January 11th, 2019

Seven Ways to Make Your Syllabus More Relevant


Seven Ways to Make Your Syllabus More Relevant

Can a syllabus get students excited for your course? What will keep students coming back to it? These seven design elements can help students get the most out of your syllabus, prepare them for the course, and focus on the learning goals ahead. My Engaging Syllabus Design: Example illustrates all of these design elements.

1. Write an introductory message with a personable explanation of the syllabus’ layout.

An official welcome to the course can be your “pitch” for the course—why they should be excited about what lays ahead of them. Bain (2004) promotes a “promising” tone in the syllabus, which states what students will gain from your course in both broad and specific terms. From there, use a paragraph or two to simplify the navigation of the syllabus: explain which sections explain what materials they need to be ready, how they can plan ahead with the course schedule, and what a typical class session will look like. Explain how policies and ground rules are meant to support students and make sure they achieve their goals.

2. Humanize yourself in the “Professor Information” section.

Along with the logistical and contact information students need, use this section as an opportunity to help students understand who is leading them through this learning environment.

  • Explain how you should be addressed. Many higher-ed essays have been dedicated to the topic of how students should address their instructors, and students feel a tension around this topic, as they are told different things by different faculty (or nothing at all). Help students navigate this etiquette by explaining directly how they should address you.
  • Include an identifying image, whether a profile photo, avatar, or different image that represents you. Use this image in your learning management system (i.e. course webpage) and email profiles as well.
  • Share a brief bio. Explain your work and academic experience to give students an idea of how you arrived at the front of their classroom. Share your talents outside of course content, hobbies, and other relatable info about yourself.
  • Express your goals and values as it relates to their success. This can be done in a couple of brief sentences and can enforce that you can work with them beyond speaking from the pulpit. Express if you are most passionate about promoting undergraduate research, service learning, internships, and other student success opportunities that extend beyond tests and homework.

3. Condense policy “legalese,” and link out as needed.

While policies get bogged down with fine print, they serve important purposes for students. We want students to feel safe, supported, respected, and responsible. We want students to know the ground rules well ahead of time so that they avoid unpleasant situations later on. Yet the more policies and procedures we include, the less likely students are to benefit from them. Therefore, consider how you can condense policies to the main points students need to know, and provide students links to more information as they need it.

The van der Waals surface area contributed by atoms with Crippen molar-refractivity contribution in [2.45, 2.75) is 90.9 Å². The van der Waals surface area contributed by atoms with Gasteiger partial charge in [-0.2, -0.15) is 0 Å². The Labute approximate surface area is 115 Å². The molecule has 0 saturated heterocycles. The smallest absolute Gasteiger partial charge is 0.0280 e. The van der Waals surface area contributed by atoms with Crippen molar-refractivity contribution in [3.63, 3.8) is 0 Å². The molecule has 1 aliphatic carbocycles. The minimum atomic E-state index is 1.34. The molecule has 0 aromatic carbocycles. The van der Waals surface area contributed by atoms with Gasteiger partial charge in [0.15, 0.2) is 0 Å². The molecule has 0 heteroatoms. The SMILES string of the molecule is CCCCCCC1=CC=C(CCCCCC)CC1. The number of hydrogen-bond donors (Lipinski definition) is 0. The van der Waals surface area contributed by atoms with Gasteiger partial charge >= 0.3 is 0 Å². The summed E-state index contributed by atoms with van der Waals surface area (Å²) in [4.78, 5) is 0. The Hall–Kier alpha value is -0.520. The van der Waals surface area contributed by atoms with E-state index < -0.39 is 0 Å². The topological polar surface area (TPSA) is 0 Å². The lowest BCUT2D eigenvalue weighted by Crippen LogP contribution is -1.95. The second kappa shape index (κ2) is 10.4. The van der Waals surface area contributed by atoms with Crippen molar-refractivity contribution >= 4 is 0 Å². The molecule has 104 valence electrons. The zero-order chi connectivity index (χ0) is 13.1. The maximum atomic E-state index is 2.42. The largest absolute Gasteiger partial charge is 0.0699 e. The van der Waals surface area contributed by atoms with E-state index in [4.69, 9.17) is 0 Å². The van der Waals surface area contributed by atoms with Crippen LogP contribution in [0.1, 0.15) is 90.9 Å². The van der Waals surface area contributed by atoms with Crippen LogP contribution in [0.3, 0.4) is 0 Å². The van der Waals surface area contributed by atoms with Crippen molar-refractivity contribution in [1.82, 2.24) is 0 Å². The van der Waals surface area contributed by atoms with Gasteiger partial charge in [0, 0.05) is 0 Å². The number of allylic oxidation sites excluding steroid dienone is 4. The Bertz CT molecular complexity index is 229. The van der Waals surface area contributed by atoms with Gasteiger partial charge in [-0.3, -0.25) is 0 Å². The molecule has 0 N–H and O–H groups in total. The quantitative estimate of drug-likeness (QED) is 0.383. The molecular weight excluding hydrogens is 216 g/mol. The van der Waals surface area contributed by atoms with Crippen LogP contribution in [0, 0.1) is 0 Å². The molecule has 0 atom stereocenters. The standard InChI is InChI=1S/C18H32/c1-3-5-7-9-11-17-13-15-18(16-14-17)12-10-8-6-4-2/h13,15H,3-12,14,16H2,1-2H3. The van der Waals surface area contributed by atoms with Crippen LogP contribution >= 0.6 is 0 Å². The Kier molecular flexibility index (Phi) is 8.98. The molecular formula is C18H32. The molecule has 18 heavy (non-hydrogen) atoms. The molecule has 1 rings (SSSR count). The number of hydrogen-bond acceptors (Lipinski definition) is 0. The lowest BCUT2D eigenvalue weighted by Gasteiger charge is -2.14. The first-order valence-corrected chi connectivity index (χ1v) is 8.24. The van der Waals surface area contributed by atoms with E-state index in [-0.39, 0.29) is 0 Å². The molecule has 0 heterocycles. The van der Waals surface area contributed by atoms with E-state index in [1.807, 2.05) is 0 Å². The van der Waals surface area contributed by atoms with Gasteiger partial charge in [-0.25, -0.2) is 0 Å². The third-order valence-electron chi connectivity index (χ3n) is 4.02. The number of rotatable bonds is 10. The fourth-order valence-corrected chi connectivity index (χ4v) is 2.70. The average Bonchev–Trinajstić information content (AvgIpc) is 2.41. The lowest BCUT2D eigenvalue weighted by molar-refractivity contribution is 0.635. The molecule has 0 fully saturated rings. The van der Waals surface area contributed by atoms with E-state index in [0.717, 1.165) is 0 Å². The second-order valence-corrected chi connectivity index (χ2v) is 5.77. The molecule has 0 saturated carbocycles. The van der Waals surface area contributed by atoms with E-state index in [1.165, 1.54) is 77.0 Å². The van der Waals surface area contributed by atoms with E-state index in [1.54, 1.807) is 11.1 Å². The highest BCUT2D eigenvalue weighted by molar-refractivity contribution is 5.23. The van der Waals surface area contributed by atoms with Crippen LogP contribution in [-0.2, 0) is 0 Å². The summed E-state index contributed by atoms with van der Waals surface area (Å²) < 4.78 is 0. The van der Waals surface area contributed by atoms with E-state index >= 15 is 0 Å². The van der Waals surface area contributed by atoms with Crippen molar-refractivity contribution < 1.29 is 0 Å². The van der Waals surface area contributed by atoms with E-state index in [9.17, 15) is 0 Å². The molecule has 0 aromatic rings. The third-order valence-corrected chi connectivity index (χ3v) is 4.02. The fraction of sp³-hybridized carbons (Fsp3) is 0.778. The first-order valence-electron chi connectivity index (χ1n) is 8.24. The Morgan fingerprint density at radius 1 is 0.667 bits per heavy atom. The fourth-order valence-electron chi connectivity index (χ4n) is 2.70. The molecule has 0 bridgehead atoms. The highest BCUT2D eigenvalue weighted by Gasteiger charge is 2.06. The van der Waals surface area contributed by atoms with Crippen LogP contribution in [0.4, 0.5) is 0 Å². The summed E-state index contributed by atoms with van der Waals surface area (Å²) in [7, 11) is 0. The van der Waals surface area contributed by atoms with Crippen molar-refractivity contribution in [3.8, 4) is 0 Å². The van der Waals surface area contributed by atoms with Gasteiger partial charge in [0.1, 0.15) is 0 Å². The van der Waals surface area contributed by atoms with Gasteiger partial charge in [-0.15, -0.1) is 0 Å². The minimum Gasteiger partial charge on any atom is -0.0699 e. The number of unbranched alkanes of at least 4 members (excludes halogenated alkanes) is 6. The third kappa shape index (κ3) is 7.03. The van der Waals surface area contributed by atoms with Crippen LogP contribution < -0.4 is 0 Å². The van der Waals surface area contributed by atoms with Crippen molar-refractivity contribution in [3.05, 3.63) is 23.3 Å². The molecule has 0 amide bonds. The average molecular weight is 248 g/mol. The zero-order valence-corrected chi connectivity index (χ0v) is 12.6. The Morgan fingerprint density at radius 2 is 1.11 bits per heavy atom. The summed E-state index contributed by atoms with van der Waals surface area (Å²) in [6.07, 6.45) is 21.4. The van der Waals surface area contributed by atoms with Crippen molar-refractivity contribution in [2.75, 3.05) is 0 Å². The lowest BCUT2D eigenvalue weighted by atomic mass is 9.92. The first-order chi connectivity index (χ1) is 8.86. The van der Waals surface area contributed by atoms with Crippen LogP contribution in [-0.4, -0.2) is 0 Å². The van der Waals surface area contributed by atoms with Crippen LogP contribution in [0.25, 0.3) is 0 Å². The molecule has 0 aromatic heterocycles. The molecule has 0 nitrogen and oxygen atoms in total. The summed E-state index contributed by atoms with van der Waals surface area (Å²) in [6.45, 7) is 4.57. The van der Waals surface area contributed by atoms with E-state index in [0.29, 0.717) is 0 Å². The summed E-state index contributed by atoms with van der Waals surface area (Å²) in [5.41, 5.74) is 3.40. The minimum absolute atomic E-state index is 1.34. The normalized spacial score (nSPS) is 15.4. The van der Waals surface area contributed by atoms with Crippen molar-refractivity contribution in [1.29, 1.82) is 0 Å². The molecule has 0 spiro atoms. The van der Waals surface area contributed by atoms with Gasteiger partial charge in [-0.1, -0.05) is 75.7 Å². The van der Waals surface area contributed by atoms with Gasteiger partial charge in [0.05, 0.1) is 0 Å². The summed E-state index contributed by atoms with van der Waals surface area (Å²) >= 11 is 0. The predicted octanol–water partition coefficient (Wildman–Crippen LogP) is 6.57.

4. Articulate protocol in positives rather than negatives.

Without altering course policies, how can you emphasize positive opportunities rather than penalties? For example, if late assignments receive half credit, explain that these assignments can “earn up to half credit” rather than “lose half credit.” It can also help to briefly explain the rationale for these rules.

5. Explain learning expectations, with concrete ways to meet them.

All of the information on our syllabi can still leave students wondering how much time they should expect to dedicate to a course. If students repeatedly seem to misunderstand what is expected of them in and out of class, consider stating some of these expectations. Here are a few examples.

  • Modes for asking questions. Let students know when to email with a question and outline other options are available to them.
  • Technology backup plan. Explain how students should use cloud storage and plan on alternative ways to access the Internet to prevent losing their work.
  • Frequency of course webpage and email access. How often should students check their email for class updates? How often should they be monitoring their grades?

6. Identify opportunities for the class to personalize their syllabus.

Consider these smaller first steps. Ask students to work with you by:

  • Designing the banner image that should go at the top of the syllabus
  • Defining “ground rules” for respect and civility (e.g. how to facilitate controversial discussions, technology use).
  • Suggesting policies and resources that should be added.

Whether you incorporate the changes to the document during class or point them out after the fact, be sure the changes are visible so that students see early on that they can make meaningful contributions to the learning environment.

7. Use heading styles and links in an electronic version of the syllabus.

As you create your syllabus in Microsoft Word or Google Docs, use the headings styles to organize sections of the document. This creates a clickable outline that allows students (and you) to easily navigate the syllabus. Consider sharing this version of the syllabus as well so that students can take advantage of this clickable document. Sharing an electronic version also allows you to link out to additional resources without bloating the syllabus.

Christina Moore is a virtual faculty developer with the Center for Excellence in Teaching and Learning at Oakland University.